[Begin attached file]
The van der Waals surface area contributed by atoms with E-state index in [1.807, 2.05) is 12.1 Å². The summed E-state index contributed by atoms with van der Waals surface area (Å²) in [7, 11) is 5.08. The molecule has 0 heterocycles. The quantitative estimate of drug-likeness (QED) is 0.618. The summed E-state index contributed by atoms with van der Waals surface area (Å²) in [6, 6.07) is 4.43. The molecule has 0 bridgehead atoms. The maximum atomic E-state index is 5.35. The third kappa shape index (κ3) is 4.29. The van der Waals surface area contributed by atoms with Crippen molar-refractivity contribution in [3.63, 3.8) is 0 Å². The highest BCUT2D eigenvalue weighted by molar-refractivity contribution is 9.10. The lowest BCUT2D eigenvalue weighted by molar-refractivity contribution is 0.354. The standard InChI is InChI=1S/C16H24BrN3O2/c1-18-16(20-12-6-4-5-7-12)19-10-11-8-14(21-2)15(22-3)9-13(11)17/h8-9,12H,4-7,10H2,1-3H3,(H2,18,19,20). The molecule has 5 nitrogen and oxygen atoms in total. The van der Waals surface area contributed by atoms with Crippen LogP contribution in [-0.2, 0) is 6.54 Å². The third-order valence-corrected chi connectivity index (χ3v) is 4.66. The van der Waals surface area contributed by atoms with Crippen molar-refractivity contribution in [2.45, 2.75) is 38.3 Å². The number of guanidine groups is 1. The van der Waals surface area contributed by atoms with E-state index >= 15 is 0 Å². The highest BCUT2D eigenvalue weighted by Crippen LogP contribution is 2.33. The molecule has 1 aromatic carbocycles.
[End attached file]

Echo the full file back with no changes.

The van der Waals surface area contributed by atoms with E-state index in [1.807, 2.05) is 12.1 Å². The summed E-state index contributed by atoms with van der Waals surface area (Å²) in [7, 11) is 5.08. The molecule has 0 heterocycles. The quantitative estimate of drug-likeness (QED) is 0.618. The summed E-state index contributed by atoms with van der Waals surface area (Å²) in [6, 6.07) is 4.43. The molecule has 0 bridgehead atoms. The maximum atomic E-state index is 5.35. The third kappa shape index (κ3) is 4.29. The van der Waals surface area contributed by atoms with Crippen molar-refractivity contribution in [3.63, 3.8) is 0 Å². The highest BCUT2D eigenvalue weighted by molar-refractivity contribution is 9.10. The lowest BCUT2D eigenvalue weighted by molar-refractivity contribution is 0.354. The standard InChI is InChI=1S/C16H24BrN3O2/c1-18-16(20-12-6-4-5-7-12)19-10-11-8-14(21-2)15(22-3)9-13(11)17/h8-9,12H,4-7,10H2,1-3H3,(H2,18,19,20). The molecule has 5 nitrogen and oxygen atoms in total. The van der Waals surface area contributed by atoms with Crippen LogP contribution in [-0.2, 0) is 6.54 Å². The third-order valence-corrected chi connectivity index (χ3v) is 4.66. The van der Waals surface area contributed by atoms with Crippen molar-refractivity contribution in [2.45, 2.75) is 38.3 Å². The number of guanidine groups is 1. The van der Waals surface area contributed by atoms with E-state index >= 15 is 0 Å². The highest BCUT2D eigenvalue weighted by Crippen LogP contribution is 2.33. The molecule has 1 aromatic carbocycles.